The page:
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importance recognised in National Drug Strategy and
Treatment guidelines [84,85]. While these guidelines
are based on well-established principles of treatment
engagement and harm reduction, there is an urgent
specific interventions and where the evidence gaps
The overall aim of this review was to identify and describe
what is known about psychosocial and medical interven-
tions that aim to support and achieve cessation of AAS,
and treat and prevent associated health consequences.
Specifically, the review aimed to identify:
1. What studies have examined the implementation
and impact of interventions to support ASS
cessation, and manage the health consequences
related to cessation?
2. What studies have examined the implementation
and impact of interventions to treat the harms or
side effects associated with AAS use?
3. What are the implications of these findings, and
what are the gaps in the evidence base that research
in this area needs to address?
The review was undertaken following Arksey and
OMalleys guidance for scoping reviews, which informed
the development of review methods and write-up of
methods and findings [86].
Inclusion and exclusion criteria
Studies were eligible that included males or females with
current or discontinued use of AAS alone, or AAS use
alongside other substances. Use for any reason (for ex-
ample, strength or sporting enhancement, aesthetic rea-
sons) was acceptable with the exception of where AAS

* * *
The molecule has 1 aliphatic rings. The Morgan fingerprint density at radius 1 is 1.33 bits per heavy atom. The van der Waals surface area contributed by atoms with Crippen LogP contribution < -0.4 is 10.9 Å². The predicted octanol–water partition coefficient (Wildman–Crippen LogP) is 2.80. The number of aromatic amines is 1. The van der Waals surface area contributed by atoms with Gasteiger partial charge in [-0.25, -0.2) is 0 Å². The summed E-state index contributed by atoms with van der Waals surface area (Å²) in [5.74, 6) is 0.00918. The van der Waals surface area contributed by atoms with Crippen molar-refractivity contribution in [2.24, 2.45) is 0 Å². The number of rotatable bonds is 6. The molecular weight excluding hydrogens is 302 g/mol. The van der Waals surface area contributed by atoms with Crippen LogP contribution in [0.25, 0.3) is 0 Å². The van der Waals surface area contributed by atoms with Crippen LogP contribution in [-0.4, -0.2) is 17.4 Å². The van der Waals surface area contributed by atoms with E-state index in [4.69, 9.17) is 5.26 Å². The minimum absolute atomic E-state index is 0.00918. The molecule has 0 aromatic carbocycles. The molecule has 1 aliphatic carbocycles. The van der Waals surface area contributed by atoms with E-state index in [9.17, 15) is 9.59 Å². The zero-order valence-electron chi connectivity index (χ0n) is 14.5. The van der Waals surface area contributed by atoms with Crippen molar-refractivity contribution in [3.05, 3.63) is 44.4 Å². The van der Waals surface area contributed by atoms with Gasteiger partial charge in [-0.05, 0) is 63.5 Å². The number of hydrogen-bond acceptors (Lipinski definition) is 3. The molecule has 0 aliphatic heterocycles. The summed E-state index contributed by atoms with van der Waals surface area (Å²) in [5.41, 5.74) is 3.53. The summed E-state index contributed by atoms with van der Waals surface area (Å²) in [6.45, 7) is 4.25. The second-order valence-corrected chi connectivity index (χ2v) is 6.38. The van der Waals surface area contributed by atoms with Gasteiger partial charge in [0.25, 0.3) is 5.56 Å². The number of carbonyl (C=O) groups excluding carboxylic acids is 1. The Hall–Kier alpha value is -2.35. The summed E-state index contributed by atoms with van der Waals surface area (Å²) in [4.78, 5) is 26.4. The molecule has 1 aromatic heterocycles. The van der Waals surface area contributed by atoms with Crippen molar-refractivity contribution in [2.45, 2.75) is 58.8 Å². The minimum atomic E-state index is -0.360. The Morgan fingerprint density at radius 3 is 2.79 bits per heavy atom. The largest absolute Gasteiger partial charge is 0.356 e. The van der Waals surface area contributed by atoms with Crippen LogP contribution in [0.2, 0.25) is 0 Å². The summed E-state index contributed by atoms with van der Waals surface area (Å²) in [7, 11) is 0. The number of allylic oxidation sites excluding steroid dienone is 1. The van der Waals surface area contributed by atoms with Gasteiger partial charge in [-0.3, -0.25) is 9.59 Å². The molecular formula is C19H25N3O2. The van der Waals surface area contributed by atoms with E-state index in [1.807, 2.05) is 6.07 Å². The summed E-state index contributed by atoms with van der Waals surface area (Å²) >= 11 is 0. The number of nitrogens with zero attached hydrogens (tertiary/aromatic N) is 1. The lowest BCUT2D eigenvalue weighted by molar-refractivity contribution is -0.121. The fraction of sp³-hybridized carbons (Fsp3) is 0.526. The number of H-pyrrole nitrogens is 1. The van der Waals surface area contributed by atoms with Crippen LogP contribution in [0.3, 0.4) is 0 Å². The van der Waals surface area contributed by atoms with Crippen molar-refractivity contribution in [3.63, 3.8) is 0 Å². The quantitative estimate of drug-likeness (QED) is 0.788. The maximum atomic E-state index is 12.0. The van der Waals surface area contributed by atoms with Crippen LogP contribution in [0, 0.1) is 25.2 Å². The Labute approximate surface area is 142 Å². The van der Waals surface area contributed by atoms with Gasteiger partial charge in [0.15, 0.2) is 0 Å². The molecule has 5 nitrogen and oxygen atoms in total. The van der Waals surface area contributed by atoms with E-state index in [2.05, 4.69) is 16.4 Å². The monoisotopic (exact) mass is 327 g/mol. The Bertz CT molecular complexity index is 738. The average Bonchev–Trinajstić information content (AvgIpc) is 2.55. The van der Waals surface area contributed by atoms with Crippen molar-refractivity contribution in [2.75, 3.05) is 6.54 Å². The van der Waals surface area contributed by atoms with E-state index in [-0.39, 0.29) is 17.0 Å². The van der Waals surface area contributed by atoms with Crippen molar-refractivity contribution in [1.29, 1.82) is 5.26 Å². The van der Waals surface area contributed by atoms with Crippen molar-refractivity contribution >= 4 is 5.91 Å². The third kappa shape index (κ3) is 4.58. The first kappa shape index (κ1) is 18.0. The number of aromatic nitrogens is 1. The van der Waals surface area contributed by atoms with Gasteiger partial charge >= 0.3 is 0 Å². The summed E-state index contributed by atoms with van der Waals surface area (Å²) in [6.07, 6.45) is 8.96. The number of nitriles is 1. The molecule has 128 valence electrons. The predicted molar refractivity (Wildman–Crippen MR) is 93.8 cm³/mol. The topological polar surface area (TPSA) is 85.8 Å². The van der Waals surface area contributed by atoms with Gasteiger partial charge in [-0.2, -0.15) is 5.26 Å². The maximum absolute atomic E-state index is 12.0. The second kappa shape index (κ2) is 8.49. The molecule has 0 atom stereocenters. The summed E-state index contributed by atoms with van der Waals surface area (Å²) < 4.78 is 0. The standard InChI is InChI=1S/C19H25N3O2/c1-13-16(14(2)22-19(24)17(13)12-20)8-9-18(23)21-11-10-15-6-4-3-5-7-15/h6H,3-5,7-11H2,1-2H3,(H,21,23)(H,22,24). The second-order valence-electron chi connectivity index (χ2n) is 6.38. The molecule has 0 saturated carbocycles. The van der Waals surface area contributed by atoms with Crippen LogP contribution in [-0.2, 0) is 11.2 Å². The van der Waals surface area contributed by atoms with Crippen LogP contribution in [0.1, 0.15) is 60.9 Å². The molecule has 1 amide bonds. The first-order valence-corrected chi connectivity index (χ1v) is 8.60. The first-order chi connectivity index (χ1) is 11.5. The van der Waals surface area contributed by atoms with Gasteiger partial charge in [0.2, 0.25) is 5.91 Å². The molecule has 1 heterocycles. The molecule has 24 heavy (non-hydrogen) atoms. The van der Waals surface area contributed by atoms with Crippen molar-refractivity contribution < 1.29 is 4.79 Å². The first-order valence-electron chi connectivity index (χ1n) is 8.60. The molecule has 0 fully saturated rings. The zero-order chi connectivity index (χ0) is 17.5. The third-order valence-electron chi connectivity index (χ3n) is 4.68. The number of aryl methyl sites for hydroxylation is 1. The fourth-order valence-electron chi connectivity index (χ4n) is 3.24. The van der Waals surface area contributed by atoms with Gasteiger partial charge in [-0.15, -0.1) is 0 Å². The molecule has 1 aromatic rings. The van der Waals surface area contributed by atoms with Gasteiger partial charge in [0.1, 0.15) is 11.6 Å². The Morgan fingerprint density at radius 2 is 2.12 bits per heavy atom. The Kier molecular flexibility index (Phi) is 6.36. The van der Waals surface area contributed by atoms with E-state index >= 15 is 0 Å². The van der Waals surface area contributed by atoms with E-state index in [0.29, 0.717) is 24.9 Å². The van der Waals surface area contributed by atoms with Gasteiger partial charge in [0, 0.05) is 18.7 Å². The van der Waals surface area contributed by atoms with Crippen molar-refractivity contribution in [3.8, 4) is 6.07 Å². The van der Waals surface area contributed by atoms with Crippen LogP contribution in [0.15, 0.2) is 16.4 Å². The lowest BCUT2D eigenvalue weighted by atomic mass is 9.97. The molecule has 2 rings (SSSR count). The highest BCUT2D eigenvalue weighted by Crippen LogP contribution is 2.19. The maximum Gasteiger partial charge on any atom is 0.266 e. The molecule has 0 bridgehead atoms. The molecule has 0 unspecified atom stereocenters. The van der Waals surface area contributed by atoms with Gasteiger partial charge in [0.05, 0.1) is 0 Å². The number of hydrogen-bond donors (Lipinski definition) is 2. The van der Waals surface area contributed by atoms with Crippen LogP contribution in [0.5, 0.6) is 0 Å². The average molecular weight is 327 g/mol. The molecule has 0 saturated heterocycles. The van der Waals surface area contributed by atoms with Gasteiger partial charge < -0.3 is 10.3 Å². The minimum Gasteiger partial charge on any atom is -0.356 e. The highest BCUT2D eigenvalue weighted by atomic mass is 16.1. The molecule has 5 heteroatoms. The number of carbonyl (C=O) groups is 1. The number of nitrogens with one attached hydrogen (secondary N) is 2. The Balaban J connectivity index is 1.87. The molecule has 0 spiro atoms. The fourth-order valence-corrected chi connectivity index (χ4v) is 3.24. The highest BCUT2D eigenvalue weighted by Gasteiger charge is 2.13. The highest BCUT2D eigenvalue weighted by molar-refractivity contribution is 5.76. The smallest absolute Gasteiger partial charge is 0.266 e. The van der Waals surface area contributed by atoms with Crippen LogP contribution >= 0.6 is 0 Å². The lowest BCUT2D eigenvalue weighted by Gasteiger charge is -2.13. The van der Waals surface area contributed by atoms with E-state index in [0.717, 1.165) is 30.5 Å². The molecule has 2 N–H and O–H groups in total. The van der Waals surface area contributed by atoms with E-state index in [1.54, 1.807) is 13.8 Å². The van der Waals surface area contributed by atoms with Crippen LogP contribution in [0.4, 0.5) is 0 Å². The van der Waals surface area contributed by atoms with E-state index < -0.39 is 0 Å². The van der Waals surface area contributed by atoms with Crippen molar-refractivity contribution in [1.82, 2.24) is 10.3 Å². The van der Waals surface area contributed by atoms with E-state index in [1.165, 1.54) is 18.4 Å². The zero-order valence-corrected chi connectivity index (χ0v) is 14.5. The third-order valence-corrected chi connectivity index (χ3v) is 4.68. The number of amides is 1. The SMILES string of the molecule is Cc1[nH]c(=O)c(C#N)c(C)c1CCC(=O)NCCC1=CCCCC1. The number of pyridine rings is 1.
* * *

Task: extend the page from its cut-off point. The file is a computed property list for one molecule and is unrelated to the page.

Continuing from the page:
were prescribed or taken as part of a treatment regimen
or in a controlled medical setting. Studies of any psycho-
social or medical treatment interventions were eligible,
including those that aimed to support individuals to dis-
continue AAS use or to treat the health consequences of
current or past use. This included, but was not restricted
to, treating AAS withdrawal, physical or psychological de-
pendence, injuries, acute conditions, chronic conditions,
side effects and blood-borne viruses. Studies that did not
provide a description of the treatment given or those that
did not describe any outcome following treatment at any
follow-up time were excluded. Interventions that took
place in any setting were eligible, including, but not re-
stricted to, primary and secondary care, community set-
tings such as drugs misuse services, NSPs and AAS
clinics, sport and fitness environments, and prisons.
All types of study designs were considered due to the
anticipated lack of high-quality controlled trials. Arti-
cles published in English were eligible with no date
Search strategy
Initially, a comprehensive search was carried out in four
bibliographic databases (Medline, PsycINFO, Sports Discus
and the Social Sciences Citation Index) in January 2018. A
search strategy was developed initially in Medline and
adapted for the other databases. The full Medline search is
provided in Additional file 2.
The reference lists of all identified papers were screened
to identify potentially eligible studies. Forward citation
searches for included articles were executed in PubMed
and the identified studies were assessed against the review
inclusion criteria. This iterative process continued for all
articles identified through these steps. Due to the nature
of the evidence base, with studies likely to cover a broad
range of topics and to be published in a wide variety of
sources, these additional searches were expected to be im-
portant to identify relevant literature. Initially, titles and
abstracts for all articles identified were reviewed against
the inclusion criteria by one reviewer. A sample of 10%
was independently reviewed by a second reviewer. The full
texts for all articles included at this stage were retrieved
and subjected to further screening against inclusion
Data extraction and synthesis
The relevant characteristics of identified studies were ex-
tracted into structured tables. This included population
characteristics and details of their AAS use, the symp-
toms requiring treatment or reasons for seeking help,
diagnosis, details of the treatment given and the out-